This is of course where the quibbles and caveats would come, but, you know. Words do mean things. If you’re going to say without qualification that every single SF/F publisher except one has seen continuous sales drops for decades, while that lone exception has seen a continuous increase in the same timeframe, it’d be nice to see the evidence of that assertion. Actual data, please!
Which might be hard to come by, as several SF/F publishers are owned by, or are themselves, privately owned companies. Baen is; so is, if memory serves, Tor Books. They are under no obligation to offer sales data to the public. Also, what sales data is publicly available is often incomplete — Bookscan, the most prominent book sales tracking apparatus in the US, does not track all sales (I’ve noted before that it tracks only a small percentage of my own overall sales). Authors can eventually learn their own total sales, but the key word here is “eventually,” as royalty statements can arrive semi-annually, and record sales with a six month lag. And of course authors themselves have no requirement to accurately report their specific sales to anyone.
All of which is to say that I wish John Ringo joy in actually proving his assertion. It’s rather easier to disprove.
The second part of Ringo’s assertion, the implication that Baen’s continuous sales upswing is due to cracking good SJW-free tales, I’m not going to bother to address seriously, because what a “Social Justice Warrior” is at this point is something of a moving target, the most consistent definition of which appears to be “Anyone left of Ted Cruz who certain politically conservative authors want to whack on in order to make whatever dubious, self-serving, fact-free point they wish to make at the moment.” I believe George RR Martin has recently been relegated to SJW status for being upset with the action of the Puppy slates and the Hugos; this is a curious maneuver if we’re talking “cracking good tales” and sales numbers as a proxy for… well, whatever they’re meant to be a proxy for.
It’s also bunk because while Baen is being used by Ringo as a synecdoche for a certain subgenres of science fiction (and the non-SJW agendas of the authors who produce it and the readers who read it), I have to wonder whether Baen itself wants that responsibility or affiliation. I mean, as just one example, we’re all aware that Baen published Joanna Russ, yes? More than once? Joanna Russ, part of the “new wave” of science fiction that Ringo identifies as a proto-SJW movement? Joanna Russ, who was the very definition of what is labeled a Social Justice Warrior before any conservative or reactionary person even thought to spit such an epithet from out between their lips? That Joanna Russ? The only way that Joanna Russ does not fully qualify for retroactive SJW status is if the definition of “SJW” actually includes “cannot be published by Baen Books.” And yet, apparently, she could tell a “cracking good tale,” because that’s what Baen publishes. Strange!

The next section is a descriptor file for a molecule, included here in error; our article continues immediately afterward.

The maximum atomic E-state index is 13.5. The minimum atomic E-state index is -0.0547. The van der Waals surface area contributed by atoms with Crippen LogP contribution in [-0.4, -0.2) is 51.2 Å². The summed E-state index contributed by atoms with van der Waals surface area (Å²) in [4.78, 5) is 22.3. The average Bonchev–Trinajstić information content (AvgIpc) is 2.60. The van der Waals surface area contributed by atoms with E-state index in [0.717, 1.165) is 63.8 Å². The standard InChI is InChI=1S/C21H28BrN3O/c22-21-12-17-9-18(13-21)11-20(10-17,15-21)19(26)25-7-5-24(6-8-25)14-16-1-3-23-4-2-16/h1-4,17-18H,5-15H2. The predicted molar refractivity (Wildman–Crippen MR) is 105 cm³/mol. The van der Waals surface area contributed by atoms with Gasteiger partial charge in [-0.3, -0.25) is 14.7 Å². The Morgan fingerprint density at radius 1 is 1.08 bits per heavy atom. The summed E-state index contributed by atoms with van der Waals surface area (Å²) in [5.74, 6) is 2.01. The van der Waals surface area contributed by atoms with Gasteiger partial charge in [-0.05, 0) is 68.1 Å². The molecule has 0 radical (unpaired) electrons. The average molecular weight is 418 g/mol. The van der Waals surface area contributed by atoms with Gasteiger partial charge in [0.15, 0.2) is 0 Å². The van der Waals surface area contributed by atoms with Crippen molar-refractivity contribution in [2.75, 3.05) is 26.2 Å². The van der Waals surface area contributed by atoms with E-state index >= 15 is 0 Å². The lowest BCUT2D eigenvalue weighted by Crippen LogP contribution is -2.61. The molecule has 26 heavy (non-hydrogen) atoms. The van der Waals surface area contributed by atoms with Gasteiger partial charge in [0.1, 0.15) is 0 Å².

You know, here’s a thing. I am published by, and frequently associated with, Tor Books. I have a pretty good idea of how the place works. I do not presume to talk for them, or to suggest how they might proceed with their business, other than in the most general terms of “They’re going to mostly buy and sell science fiction and fantasy.” Why? Because that’s not my gig. I think if I started to tell people what sort of science fiction Tor is only going to sell, or who it will publish and who it will not, it might eventually get back to me that I should maybe not do that. Because who knows how that would play out? What authors who might be a great success at Tor — and for whom Tor could do a great job — would shy away from the house because I flapped my gums in apparent certain knowledge of what my editor and publisher wanted? What damage might I do associating the publishing house with politics and personalities they might wish to stay far away from? How uncomfortable might I make other authors my publisher works with by asserting what will and will not be published there? And how foolish would I look if I asserted something about what the publishing house would never do — and then the publishing house went and did it?
That previous paragraph is not entirely directed at Ringo, incidentally. I’ve seen a number of authors published by Baen asserting what the house would or would not do, with regard to stories and books and authors, and what is and would be published, and what is and would not, and to whom any of the above is sold. I can’t help wonder how many of them will be surprised one day. Baen is a house that publishes some very good science fiction, mostly of a certain type, and, one presumes, largely to a certain audience. But I would submit that the type of science fiction, and the audience for it, is rather more varied than is currently being asserted. I can scan my own shelves and find at a whole lot of Baen, and a whole lot of other publishers. It all goes into the pot for me. I suspect that it might irritate or annoy certain folks (not Ringo, but some others, I feel sure) that I like, read and promote Baen Books, but you know. The hell with that stupidity. Being a “social justice warrior” means I get to read (and incidentally, vote for on award ballots) what I want, rather than waiting to be told by someone else what I should like and what I shouldn’t.
In any event: Let’s put to rest the myth of exceptionalism of Baen Books. It’s like Tor, or Ace, or Orbit or Del Rey or lots of other SF/F houses (and other publishers) you might care to name. It’s in the businesses of selling books. Sometimes it has good years, sometimes it has less good years. Sometimes its authors win awards, sometimes they don’t. At the end of the day, however, it does the same thing as any publisher: It publishes books that it hopes, when you get to the end of them, you say “I’d like to read more like that.” Good for them. Good for any publisher who does that.